Counting on Technology: Accountants Add More Prowess to Their Computers and Access More Sophisticated Software
Khani, Patricia E., Zarowin, Stanley, Journal of Accountancy
Accountants continue to play technology catch-up - upgrading to more powerful computers and software, adding more peripheral equipment and, most important, using this high-tech gear to work more efficiently and effectively.
That, in a nutshell, was the conclusion drawn from the latest Journal of Accountancy technology survey in which we examined the hardware and software CPAs use.
We surveyed 256 CPAs at four professional conferences last year: The American Institute of CPAs microcomputer, national industry and private companies practice section (PCPS) conferences, and the accountants computer users technical exchange (ACUTE) conference. We selected those four because their attendees represent a wide spectrum of technological sophistication. The ACUTE conference generally is attended by techsavvy CPAs. The microcomputer conference draws a mixed bag: Some are very savvy and others are seeking to get on the technology fast track. The industry and PCPS attendees represent a spectrum of the average CPA with a generally light-to-moderate interest in and knowledge of technology. Thus, our goal was to assess how each of these representative groups was using technology.
Some of the data surprised us. For example, a similar survey published by the Journal last year disclosed that computer novices tended to use relatively out-of-date hardware and software, while the more computer-knowledgeable tended to work with the latest tools. This year's study indicated that that gap has virtually disappeared. Most of those surveyed - novice or expert - were using fairly advanced hardware and appeared more discerning in their software choices. Thus, we surmised that more accountants have gotten the message: It pays to invest in computer technology. Most CPAs, whether in small CPA firms or in large corporations, were using hardware that was at least powerful enough to do their work effectively. Further, their use of peripherals such as modems, scanners and CD-ROMs was accelerating at a rapid rate - another sign of the catch-up effort.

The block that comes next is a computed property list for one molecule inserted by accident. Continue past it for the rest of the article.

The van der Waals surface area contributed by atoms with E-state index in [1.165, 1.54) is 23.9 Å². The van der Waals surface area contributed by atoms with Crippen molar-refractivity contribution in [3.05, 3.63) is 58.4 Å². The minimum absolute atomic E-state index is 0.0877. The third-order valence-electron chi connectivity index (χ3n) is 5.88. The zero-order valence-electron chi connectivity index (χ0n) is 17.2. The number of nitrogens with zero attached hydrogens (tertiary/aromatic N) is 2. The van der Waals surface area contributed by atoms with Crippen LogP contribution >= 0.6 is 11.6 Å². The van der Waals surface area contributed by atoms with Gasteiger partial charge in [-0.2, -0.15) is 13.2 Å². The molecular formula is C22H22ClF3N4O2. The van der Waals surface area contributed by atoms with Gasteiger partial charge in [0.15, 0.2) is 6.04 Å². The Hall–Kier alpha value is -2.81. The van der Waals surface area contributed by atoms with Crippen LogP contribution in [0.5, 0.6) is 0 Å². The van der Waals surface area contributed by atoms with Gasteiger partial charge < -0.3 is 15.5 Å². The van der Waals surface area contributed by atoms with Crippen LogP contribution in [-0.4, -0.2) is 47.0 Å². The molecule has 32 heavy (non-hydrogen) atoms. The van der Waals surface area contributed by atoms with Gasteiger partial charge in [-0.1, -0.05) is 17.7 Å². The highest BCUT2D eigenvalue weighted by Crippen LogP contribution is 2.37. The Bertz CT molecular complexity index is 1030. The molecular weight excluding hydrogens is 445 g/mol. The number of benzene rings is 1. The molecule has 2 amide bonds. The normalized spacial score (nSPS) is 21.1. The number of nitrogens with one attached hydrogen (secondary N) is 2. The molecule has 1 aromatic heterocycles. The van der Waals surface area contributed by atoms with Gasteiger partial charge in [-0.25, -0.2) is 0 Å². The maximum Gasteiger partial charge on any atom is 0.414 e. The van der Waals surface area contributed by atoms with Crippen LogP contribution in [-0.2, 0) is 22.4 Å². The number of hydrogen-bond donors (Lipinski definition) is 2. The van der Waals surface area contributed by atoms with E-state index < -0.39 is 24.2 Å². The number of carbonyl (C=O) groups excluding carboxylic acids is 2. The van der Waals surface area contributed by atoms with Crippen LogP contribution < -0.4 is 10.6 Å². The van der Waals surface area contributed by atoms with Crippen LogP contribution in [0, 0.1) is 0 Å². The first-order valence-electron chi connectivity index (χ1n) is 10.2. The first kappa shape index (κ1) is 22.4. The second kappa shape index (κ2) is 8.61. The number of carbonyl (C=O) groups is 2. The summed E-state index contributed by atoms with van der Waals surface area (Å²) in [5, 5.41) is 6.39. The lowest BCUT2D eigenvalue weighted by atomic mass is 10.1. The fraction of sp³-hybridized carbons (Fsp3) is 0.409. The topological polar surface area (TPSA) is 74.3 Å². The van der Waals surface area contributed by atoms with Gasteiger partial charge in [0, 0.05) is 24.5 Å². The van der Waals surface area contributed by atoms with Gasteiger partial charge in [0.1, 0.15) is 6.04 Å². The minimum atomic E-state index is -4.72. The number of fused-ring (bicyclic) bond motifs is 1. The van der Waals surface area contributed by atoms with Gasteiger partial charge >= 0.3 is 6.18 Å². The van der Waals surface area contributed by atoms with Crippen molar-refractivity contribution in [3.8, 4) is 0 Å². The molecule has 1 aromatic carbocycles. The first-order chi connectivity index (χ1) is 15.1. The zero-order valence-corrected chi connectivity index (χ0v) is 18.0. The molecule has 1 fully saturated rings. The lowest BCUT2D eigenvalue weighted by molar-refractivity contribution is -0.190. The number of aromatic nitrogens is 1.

In recent years nearly all personal computers sold have had Windows preloaded, but few CPAs ever typed in the WIN command that evokes Windows. As recently as 1990, only about 5% of accountants used Windows for any applications. Last year's Journal survey indicated that Windows use - at least for some application programs - had jumped to 60%. And this latest survey shows (see exhibit 1, page 61) that Windows use, either running on a network or as a stand-alone, has risen to 77% for CPAS both in public practice and in industry. And of those who are not on Windows, 11% said they planned to make the switch within a year - possibly waiting for Microsoft's new Windows 95, a true Windows operating system that will replace DOS.
For all CPA firms and for smaller corporations, Windows was configured to run most often (by a nearly 3:2 ratio) as a stand-alone, rather than on a network. As expected, the one exception was for very large corporations in which the network application was almost double that of the stand-alone.
486 AND UP
It was no surprise that the 486 computer had made inroads in both CPA firms and in industry. What was surprising was the extent of those inroads. As exhibit 1 shows, 39% of all computer in accounting firms were 486 models. Compare that with the industry numbers: Only 31% were 486s. That gap is due to the fact that in industry more than half of the computers are workstations networked off a minicomputer or a mainframe.
The size 6f an organization did not appear to affect its investment in new computers. Smaller firms (those with 5 or fewer professionals) and those with 51 or more were about equally invested in 486s. The trend was somewhat different in industry. Smaller organizations had a higher percentage of 486s, but larger organizations leaned more to workstations that run off a large server.
Another surprise: No Pentiums were reported in any of the categories, probably because the survey was taken last year, when the Pentium was still too new and too expensive to gain favor among CPAs. …